*On June 16, 1934, Glenn Cunningham ran the mile in 4:06.8 minutes, breaking the world’s record. His effort portrays that whatever you want to create in your life is yours for the making. As long as you desire it enough and allow your will to guide you, you can have and be whatever your heart desires. The only one that can put limits on our personal will is ourselves. Develop and encourage your will to create and all the forces of nature within and without will help you bring your desire to pass.

Source: http://academictips.org/blogs/the-power-of-determination-true-story/

For comments and archives

    Cardiology eMedinewS

TCT news: Stents for erectile dysfunction Read More

Sapien valve Ok’d for high-risk surgery patients Read More

    Pediatric eMedinewS

GAAP: Devices best to see 'lazy eye' in young kids Read More

Make the ED ouchless, says AAP Read More

    IJCP Special

Dr Good Dr Bad

Situation: A patient came with mild cognitive impairment.
Dr. Bad: No treatment is needed.
Dr. Good: You need to change your lifestyle, stop smoking and reduce alcohol consumption.
Lesson: Modifiable risk factors for mild cognitive impairment should be sought (at the very latest) in persons who already have mild cognitive impairment, as their optimal treatment may improve these patients' cognitive performance or keep the existing deficits from progressing. Epidemiological data suggest that a Mediterranean diet, physical activity, and moderate alcohol consumption protect against MCI, while cigarette smoking promotes it and should be stopped (Dtsch Arztebl Int 2011 Nov;108(44):743-50).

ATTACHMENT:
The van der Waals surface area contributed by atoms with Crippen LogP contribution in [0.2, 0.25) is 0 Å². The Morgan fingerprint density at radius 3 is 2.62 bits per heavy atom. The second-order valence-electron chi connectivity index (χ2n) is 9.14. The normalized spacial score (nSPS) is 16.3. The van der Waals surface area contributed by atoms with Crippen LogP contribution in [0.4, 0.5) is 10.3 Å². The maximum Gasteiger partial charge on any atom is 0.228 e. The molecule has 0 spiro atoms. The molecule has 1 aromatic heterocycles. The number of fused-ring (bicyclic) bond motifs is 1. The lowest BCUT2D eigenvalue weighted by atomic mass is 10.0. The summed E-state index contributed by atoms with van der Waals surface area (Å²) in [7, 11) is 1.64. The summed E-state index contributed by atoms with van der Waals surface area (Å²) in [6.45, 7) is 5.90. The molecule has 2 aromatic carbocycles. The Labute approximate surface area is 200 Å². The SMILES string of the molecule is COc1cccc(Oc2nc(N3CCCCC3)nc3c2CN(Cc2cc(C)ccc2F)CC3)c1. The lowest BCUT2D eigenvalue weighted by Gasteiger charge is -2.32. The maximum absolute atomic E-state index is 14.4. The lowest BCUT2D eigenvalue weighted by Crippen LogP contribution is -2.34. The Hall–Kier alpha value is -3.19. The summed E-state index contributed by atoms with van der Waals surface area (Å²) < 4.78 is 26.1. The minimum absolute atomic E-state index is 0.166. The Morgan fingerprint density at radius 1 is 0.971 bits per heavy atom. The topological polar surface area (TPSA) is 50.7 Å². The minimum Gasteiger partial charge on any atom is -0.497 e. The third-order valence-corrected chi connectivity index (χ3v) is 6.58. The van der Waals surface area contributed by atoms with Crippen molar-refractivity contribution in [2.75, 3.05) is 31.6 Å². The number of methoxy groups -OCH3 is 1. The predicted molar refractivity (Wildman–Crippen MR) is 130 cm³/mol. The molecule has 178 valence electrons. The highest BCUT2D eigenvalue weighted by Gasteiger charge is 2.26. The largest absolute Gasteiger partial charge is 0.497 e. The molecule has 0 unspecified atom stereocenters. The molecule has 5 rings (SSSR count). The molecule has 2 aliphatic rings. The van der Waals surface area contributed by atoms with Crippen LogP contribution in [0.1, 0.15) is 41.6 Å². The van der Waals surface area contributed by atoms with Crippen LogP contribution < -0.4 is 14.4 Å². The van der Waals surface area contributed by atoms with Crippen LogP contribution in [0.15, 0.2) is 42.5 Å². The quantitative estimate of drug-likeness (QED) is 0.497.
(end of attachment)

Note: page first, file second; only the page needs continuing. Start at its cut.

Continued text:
For comments and archives

Make Sure

Situation: A patient on ACE inhibitor developed angioneurotic edema.
Reaction: Oh my God! Why was ACE inhibitor continued?
Lesson: Make sure that patients on ACE inhibitors are advised to watch for symptoms of urticaria and stop the drug immediately in case swelling of lip, face or tongue develops (Br J Clin Pharmacol 1999;48(6):861–5).

For comments and archives

Our Social
Network sites
… Stay Connected

  > Dr K K Aggarwal
  > eMedinewS
  > Hcfi NGO
  > IJCP Group

  > Dr K K Aggarwal
  > eMedinewS
  > HCFIindia
  > IJCP Group

  > Dr K K Aggarwal
  > eMedinewS
  > IJCP Group

        You Tube
  > Dr K K Aggarwal
  > eMedinewS

central bank

Photos and Videos of 3rd eMedinewS – RevisitinG 2011 on 22nd January 2012

Photos of Doctor’s Day Celebration

eMedinewS Apps
  Legal Question of the Day (Dr MC Gupta)

Q. Can the appropriate authority seal the ultrasound machine without suspension of PC&PNDT registration?

Ans. Yes.

The scheme of law is as follows:

  1. Inspection along with seizure/sealing can be done under Rule 12.
  2. This is followed by suspension of registration under section 20.
  Lab Update (Dr Navin Dang and Dr Arpan Gandhi)

Iron deficiency anemia

In iron deficiency anemia, the serum iron concentration is reduced, and the level of transferrin, also measured as total iron binding capacity (TIBC) is elevated; the latter finding reflects the reciprocal relationship between serum iron and transferrin gene expression in most nonerythroid cells.

  Quote of the Day (Dr GM Singh)

Wherever you see a successful business, someone once made a courageous decision. Peter Drucker

    Mind Teaser

Read this…………………

Here is a series of numbers. What is the next number in the sequence?


Yesterday’s Mind Teaser: An early finding in the EKG of a client with an infarcted myocardium would be:

A. Disappearance of Q waves